The Feast of Saint Heron – 11 February 2024

I’ll be up front with you. I’m going to mention the Feast of Saint Valentine in this newsletter.

Some of you will immediately begin muttering about such brazen commercialism. Some of you will roll your eyes, go for a coffee with a friend and discuss all the issues with people assuming romantic love must be everyone’s aim. Some of you will glance at your partner nervously and make a note that you ought to slip out to pick up something, after last year’s claim that they ‘didn’t want anything’ turned out to be more complex than it seemed. Some of you have already sorted the roses, the chocolates, the theatre tickets; you’ve handmade a shamelessly soppy card, written an earnest poem, even put the champagne in the fridge, only to find that they have done the same.

To the first group, I say: I’m at the mercy of Fitzcarraldo who are publishing the book I am currently obsessed with on 14th February. To the second: you are right; I get it. And Amy Key does too. To the third: you’re looking for a thoughtful little something to demonstrate deep personal connection and understanding? Have you heard of… books? To the fourth: there is no shame in basking in clichés once in a while; have a lovely time and feel free to add a pink book to the cliché basket.  

To all of you, I say: have you heard about The Book of All Loves by Agustín Fernández Mallo? The end of the world has arrived and a couple sit together to explicate love. In short fragments and long swirling paragraphs they offer definitions of silent love, statistical love, geodesic love, asymmetric love, pet love, fanatic love, language love… Between these they address one another, remembering their lives together, counting the ways they adore one another, examining infinity in the face of apocalypse. It is an intense and careful weaving of novel, essay, poetry and play and a deeply special book.

If you aren’t in the mood for crystallized love, I have some other recommendations:

How I won a Nobel Prize by Julius Taranto
Where can you go as an academic who has been fired and publicly vilified? Fortunately a multi-billionaire has built an institute on an island with a tower – fondly known as the Endowment – which looks down on Yale. As long as you’re exceptional in your field, you are welcome here. When Helen’s PhD supervisor is fired she is forced to go with him to the island to continue her work. Nuanced ways of talking about cancel culture are few and far between; this novel is brilliant. I tore through it, alternately laughing at and challenged by the attitudes of the characters.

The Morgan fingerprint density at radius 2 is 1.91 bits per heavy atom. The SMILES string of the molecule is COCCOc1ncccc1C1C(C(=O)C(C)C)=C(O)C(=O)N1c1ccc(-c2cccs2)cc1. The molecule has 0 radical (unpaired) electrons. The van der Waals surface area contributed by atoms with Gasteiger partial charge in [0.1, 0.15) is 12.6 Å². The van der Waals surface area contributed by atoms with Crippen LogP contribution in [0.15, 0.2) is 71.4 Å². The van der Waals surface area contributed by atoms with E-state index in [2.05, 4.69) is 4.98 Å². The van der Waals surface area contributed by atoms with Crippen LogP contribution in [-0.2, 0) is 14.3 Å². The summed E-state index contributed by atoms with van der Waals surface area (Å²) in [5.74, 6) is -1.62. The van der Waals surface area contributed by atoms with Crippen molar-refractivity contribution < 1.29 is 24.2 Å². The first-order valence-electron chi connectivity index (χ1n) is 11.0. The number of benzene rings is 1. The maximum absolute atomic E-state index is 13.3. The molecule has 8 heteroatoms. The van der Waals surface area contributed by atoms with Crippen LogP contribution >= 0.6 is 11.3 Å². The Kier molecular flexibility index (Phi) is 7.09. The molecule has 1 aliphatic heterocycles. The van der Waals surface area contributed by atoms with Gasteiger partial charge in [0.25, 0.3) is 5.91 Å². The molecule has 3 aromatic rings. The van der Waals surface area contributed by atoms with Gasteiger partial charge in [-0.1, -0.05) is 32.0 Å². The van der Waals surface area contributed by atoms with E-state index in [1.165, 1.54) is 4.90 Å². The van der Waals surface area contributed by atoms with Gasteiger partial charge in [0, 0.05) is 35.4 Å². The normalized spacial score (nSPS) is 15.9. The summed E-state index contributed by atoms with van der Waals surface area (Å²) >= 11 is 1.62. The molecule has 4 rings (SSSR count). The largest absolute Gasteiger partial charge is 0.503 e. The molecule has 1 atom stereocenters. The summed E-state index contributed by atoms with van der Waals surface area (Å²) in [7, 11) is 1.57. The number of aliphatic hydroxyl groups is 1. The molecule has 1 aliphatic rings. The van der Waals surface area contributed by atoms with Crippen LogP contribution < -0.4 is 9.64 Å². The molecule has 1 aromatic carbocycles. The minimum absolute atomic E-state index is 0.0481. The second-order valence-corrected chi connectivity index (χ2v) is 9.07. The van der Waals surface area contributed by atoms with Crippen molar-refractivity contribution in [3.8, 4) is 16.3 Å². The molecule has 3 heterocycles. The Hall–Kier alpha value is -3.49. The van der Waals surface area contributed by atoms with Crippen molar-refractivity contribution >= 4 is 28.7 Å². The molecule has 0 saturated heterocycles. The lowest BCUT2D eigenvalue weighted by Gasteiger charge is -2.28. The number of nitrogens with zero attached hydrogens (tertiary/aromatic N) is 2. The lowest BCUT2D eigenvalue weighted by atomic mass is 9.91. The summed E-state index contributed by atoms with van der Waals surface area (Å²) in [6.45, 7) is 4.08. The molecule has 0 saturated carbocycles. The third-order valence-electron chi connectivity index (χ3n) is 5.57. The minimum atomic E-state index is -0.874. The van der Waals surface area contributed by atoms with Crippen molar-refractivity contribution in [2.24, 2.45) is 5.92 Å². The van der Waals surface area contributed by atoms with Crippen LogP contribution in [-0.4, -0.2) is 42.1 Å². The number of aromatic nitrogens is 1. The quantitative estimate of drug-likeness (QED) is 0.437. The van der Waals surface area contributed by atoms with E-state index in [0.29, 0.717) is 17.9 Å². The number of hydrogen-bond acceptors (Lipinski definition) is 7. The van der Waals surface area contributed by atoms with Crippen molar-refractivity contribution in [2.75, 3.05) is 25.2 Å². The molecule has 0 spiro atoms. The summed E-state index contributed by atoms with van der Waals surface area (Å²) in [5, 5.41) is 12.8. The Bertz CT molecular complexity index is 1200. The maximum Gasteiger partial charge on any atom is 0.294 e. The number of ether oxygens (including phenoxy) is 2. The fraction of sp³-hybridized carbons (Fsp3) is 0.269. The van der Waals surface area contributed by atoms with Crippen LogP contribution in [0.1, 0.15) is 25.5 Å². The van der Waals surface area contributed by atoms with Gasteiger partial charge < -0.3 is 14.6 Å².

Lublin by Manya Wilknson
Three Jewish boys leave their home in Mezritsh, Poland. They are bound for the market town of Lublin armed with a map, some provisions, their holy books and 480 brushes to sell. Elya is confident – he’s read a book on outdoor living – the others less so. But nothing can prepare them for the discomfort, danger and futility of their absurd journey.

Pity by Andrew McMillan
Andrew McMillan’s debut novel – you may know him already as a poet – is a slim but expansive book about three generations of a family in South Yorkshire. The miners’ strike hangs over their story, threaded through daily life and the larger narrative but the detail of the story is about the men in the family struggling with masculinity, queerness, and how to present themselves to the world.  

Rebel Island by Jonathan Clements
Clements tells the history of Taiwan from the archaeology that makes it unique to the modern day, placing the tensions it faces now in the context of the multiple invasions it has faced. It is a fascinating political history which explores how the history of Taiwan’s indigenous people has not been told in its own right and questions the fate of the island now.

The Price is Wrong by Brett Christophers
Taking a fresh look at why the transition to green electrification is moving so slowly, Christophers argues that capitalism cannot save the planet, driven as it is by profit, not price. The problem, he says, is not that the transition is too expensive but that saving the planet is not profitable enough and the solution is a major intervention and wholesale policy change.

It has been a delightful week for the nostalgic children’s picture book fans among us with new ones from Allan Ahlberg (yes, he’s 85 and still writing beautiful stories) and Nick Butterworth (only 77 years old…). Elsie finds a lot of unexpected friends, some of them rather large Under The Table in Ahlberg’s new book, illustrated by Bruce Ingman. And Percy the Parkkeeper helps a sad hedgehog to experience the joy of a balloon despite the danger his spikes present in Hedgehog’s Balloon.

Meanwhile, one can learn that all important lesson, How to Cuddle a Crocodile, from Sam Wilde and Sarah Horne’s new book or, if you are looking for something a little fluffier, Holly Webb’s The Missing Bunny is lovely. In case the jeopardy of the title is a little too much, I can assure you that all turns out well…

Next Saturday our monthly poetry series continues with a reading from Anna Maughan and Jan Swann. Do let me know if you are coming along; I suggest arriving a couple of minutes before 5 so that we can offer you a drink and squeeze all of you in to hear from these brilliant local poets. You can find out more about our events here. Lots of updates are coming soon…

May your Sunday lunch be undisturbed by finding a rhino under the table,

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